Tag Archives: willie rennie

Willie Rennie accuses Conservatives of trying to pull the UK apart

For the third time in ten days, Scottish Liberal Democrat leader Willie Rennie has hit out at the Conservatives, accusing them of putting party before country and risking the future of the United Kingdom they say they want to keep together.

Their actions are very different, though. Last week, Michael Fallon talked up the entirely ridiculous suggestion of a deal between Labour and the SNP on Trident with the aim of persuading swing voters in middle England to vote Conservative. They also sent their Scottish leader campaigning in North East Fife, a seat they know that they can’t win. Willie Rennie said at the time:

Just the other day the Scottish Conservative Leader was visiting North East Fife claiming they can win.  It’s a seat the bookies say is a close race between the Liberal Democrats and the SNP.  The Tories are also rans.  The only result of their reckless actions would be to divide the non-SNP vote and let the SNP win.

Yesterday, Willie described the Conservative plans for English votes for English Laws as “unstable and reckless.”

We agree that there does need to be a stronger voice for England in parliament.

But we will not entertain a Conservative attempt to gerrymander those votes in order to give the Conservatives a majority say on these important matters when they don’t command a majority of peoples’ votes in England.

Like all other forms of devolution in the United Kingdom any change must be based on fairer proportional voting, not Tory plans to create a majority by the back door. The Conservatives unstable and reckless reforms threaten to undermine the future of the UK.

And, finally, today, he condemned a Conservative poster being shown in England, saying that the Tories have joined the SNP in trying to pull the country apart.

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Willie Rennie takes his son to work

Willie Rennie’s campaign theme today was all about the support Lib Dems offer families. Note the impressive absence of the awful phrase “hard-working families” from any of his utterances.

He also had his son, 11 year old Stephen, with him as he and Alan Reid visited a nursery in Argyll and Bute as part of a Take your child to work day.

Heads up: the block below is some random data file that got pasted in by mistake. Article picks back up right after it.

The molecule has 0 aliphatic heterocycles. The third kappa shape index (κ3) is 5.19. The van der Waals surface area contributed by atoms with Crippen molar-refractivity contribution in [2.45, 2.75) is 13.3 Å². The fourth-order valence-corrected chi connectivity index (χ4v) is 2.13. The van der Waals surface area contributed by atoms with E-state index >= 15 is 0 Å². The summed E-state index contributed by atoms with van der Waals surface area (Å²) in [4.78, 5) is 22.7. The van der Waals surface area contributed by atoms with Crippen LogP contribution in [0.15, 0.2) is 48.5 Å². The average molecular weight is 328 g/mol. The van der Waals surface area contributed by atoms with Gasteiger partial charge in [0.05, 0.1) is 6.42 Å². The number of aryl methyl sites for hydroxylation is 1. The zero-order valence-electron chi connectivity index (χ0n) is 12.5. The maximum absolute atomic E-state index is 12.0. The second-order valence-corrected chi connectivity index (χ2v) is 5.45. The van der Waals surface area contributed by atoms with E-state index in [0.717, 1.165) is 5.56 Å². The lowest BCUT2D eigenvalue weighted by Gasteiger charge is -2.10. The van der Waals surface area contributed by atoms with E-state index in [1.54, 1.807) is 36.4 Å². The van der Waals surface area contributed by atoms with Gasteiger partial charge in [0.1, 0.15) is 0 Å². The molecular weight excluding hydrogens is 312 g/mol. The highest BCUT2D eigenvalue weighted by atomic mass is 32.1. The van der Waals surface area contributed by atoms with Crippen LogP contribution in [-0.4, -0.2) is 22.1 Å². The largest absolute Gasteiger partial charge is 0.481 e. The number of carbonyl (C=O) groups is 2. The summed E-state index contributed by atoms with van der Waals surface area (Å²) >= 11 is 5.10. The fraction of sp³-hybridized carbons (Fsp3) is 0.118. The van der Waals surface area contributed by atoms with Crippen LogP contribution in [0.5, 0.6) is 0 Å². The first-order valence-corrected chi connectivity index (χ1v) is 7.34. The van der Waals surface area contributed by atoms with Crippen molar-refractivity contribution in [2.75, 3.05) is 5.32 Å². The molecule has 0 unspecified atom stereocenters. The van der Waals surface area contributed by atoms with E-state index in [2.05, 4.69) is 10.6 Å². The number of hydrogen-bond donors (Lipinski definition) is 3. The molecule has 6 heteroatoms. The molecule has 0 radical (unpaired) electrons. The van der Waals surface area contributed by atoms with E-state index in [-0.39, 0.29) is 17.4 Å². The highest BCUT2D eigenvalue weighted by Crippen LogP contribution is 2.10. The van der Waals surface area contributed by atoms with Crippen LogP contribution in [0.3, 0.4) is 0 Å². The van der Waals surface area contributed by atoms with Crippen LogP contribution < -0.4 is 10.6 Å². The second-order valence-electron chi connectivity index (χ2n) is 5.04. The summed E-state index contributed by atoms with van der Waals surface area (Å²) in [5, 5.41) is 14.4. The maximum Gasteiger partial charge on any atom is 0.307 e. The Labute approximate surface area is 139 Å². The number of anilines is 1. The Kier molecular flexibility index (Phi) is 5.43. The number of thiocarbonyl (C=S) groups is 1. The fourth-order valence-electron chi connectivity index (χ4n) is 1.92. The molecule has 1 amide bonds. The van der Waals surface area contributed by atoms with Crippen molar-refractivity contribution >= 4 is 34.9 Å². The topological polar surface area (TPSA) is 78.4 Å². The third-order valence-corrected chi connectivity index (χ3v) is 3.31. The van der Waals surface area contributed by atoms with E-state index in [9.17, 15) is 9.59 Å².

Here are the pair setting off from home:

And once there, Stephen really got into the swing of things and was totally undaunted by all the attention:

Willie outlined all the things Liberal Democrats would do to help families:

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Willie Rennie launches Scottish Liberal Democrats manifesto for a “Decade of Opportunity”

Edinburgh West is clearly the place to launch your election manifesto these days. However, when Willie Rennie, Mike Crockart and Jo Swinson launch the Scottish Liberal Democrat manifesto it won’t be in a massive venue surrounded by an audience of cheering party supporters, it’ll be in the heart of the community, in a small business, in South Queensferry.

Ironically, it’ll be almost exactly opposite the spot across the Firth of Forth in North Queensferry where he gave his first interview as Scottish leader in May 2011.

Last year, Willie talked about a “sunshine strategy” and it looks like he’ll be getting plenty sunshine and 15 degree temperatures for the launch.

Willie said:

Liberal Democrats are driven by our ambition of creating opportunity for all.

Our prospectus to the people of Scotland is proudly Liberal Democrat. Standing on the record of progress in government and vision of the future.

In just five years we have got the economy back on track and done so fairly.  We are now closer to our ambition of creating opportunity for everyone.  But with wins for the Liberal Democrat in this election we can make it a decade of opportunity.

With Liberal Democrats we can create opportunity for children by investing in education especially in the early years.

With Liberal Democrats we can create opportunity for everyone by investing £800million in our NHS and bring mental health care to the fore.